Saturday in its most pow-
erful eruption of a deadly
week, prompting soldiers
to force reluctant villagers
to evacuate amid fears of a
larger blast.
On the other side of the
archipelago, storms again
prevented aid deliveries
to increasingly desperate
survivors of a tsunami
- including a teenage girl
with an open chest wound
- that killed 413 people
in the Mentawai islands.
Relief workers found
some comfort, however,
when the number of miss-
ing dropped by half to 163
as searchers discovered
'more survivors and villag-
ers who had fled to the
hills returned home.
The simultaneous catas-
trophes have severely test-
edtheemergencyresponse
network. Indonesia lies in
the Pacific "Ring of Fire," a
cluster of fault lines prone
to earthquakes and volca-
nic activity.
Mount Merapi, which
sprang back to life early
this week, unleashed a ter-
rifying 21-minute eruption
early Saturday, followed
by more than 350 volcanic
tremors and 33 ash bursts,
said Surono, chief of the
Center for Volcanology
and Geological Hazard
Mitigation.
The latest spewing of


I w


the notoriously unpre-
dictable volcano forced
the temporary closure of
an airport and claimed
another life, bringing the
death toll this week to
36.
At least 47,000 people
have fled the mountain's
wrath, according to
the National Disaster
Management Agency.
Government camps well
away from the base were
overflowing with refu-
gees, including most of
the 11,000 people who
live on the mountain's
fertile slopes. They
were told Saturday, with
signs the danger level
was climbing, that they
should expect to stay for
three more weeks.
Despite such warn-
ings, many people have
returned to their land to
check on precious crops
and livestock.
The new eruption
triggered a chaotic pre-
dawn exit, killing a 44-
year-old woman who was
fleeing by motorcycle,
said Rusdiyanto, head
of disaster management
office in the main city of
Yogyakarta.
For the first time
Saturday, -more than
2,000 troops were called
in to help keep villag-
ers clear of the mountain.
Camouflaged soldiers
stood guard in front of
ash-covered homes and
local television showed
one woman who refused
evacuation orders being
carried away as she
screamed in protest.


- 4-
- -


II


, remember
each dayv
Sso special


V and sweet,
AS* 111o


I4 iourhture v
v if youl ill
ManyMe!


Do You Need to

POP THE
QUESTION?
CALL Mary or
Bridget
TODAY to place a
surprise ad for
someone you Love!
755-5440 or
755-5441
between 8:00am & 5:00pm


>1i~


*


ASSOCIATED PRESS
Motorists ride on an ash-covered street during an ash fall from the eruption of Mount Merapi
in Pakem, Yogyakarta, Indonesia, Saturday.



NOTICE
I do hereby certify that the 2010 Columbia County Tax Rolls have been duly certified to me by the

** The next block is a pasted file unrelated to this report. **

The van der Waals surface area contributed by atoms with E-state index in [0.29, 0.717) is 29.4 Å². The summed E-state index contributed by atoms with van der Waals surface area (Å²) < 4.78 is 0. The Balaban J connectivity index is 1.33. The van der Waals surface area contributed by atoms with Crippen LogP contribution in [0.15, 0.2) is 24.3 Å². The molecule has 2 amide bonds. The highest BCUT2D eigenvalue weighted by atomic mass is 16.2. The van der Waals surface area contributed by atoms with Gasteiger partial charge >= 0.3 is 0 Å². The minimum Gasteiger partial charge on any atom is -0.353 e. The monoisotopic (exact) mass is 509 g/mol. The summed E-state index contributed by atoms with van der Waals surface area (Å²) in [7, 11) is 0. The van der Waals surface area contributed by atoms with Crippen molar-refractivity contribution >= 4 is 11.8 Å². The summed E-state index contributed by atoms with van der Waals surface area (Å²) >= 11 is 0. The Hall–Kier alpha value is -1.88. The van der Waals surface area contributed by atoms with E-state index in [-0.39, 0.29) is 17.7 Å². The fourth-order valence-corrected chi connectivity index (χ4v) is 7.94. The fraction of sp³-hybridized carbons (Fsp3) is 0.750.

Columbia County Property Appraiser and will be open for the collection of Ad Valorem Taxes and
Non-Ad Valorem Assessment as assessed by the taxing authorities of Columbia County and the
City of Lake City on Monday, November 1, 2010.
The following discounts will apply:
4% if paid by November 30, 2010
3% if paid by December 31, 2010
2% if paid by January 31, 2011
1% if paid by February 28, 2011
Taxes may be paid in person or mailed to the Tax Collector's office located in the Courthouse
Annex at 135 NE Hernandc e., Suite 125, 1 ake City, Florida 32055-4006 between the hours
of 8:00 am and 4:30 pm or at the drive-thru from 7:30 am to 5:30 pm Monday through Friday.
We also have a drop box for your convenience located in the front of the Courthouse Annex.
Taxes may also be paid at the Tax Collector's branch office located in the Sheriff's Sub-Station at
294 SW Bryant Ave. in the town of Ft. White, Florida 32038 every Wednesday between the hours
of 8:00 am and 4:30 pm.
Telephone calls should be directed to 386-758-1077, Monday through Friday, 8:00 am to 5:30
pm.
Thank You,
Ronnie Brannon
Columbia County Tax Collector


"We would like to thank
the Lake City Reporter for
the advertising campaign
they have provided for the
school. It has increased
the awareness of The
Blake School in this


Gayle Delgado
Admissions / Guidance


FOR THE BLAKE SCHOOL


~s11=


Spread the word by
advertising in the
Lake City Reporter.


IkOm


THE BLAE SCHOOL
since 1967
WHEN IN DOUBT..CHECK US OUT
School has started. If your child is not
to the start you want, call us.n
We can custoumize a high school program
to include small class oga
enrollment for colle s instruction, dual
school for ege credit and virtual
school r a large range of courses.
Age 3 through grade 12.
Accredited by
AI.S.F, S.A.C.S. & N.C.PS.A
all today 386-752-8874


Find out ways we can help
by calling 752-1293.


Lake City Reporter
lakecityreporter.com CURRENTS Magazine


Chu talks zombies
and vampires


g THE LIFESTVLE ENRICHMENT CENTER PRESENT Saturday, Nvb 6, 2 ( a The Move
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Page Editor: Roni Toldanes, 754-0424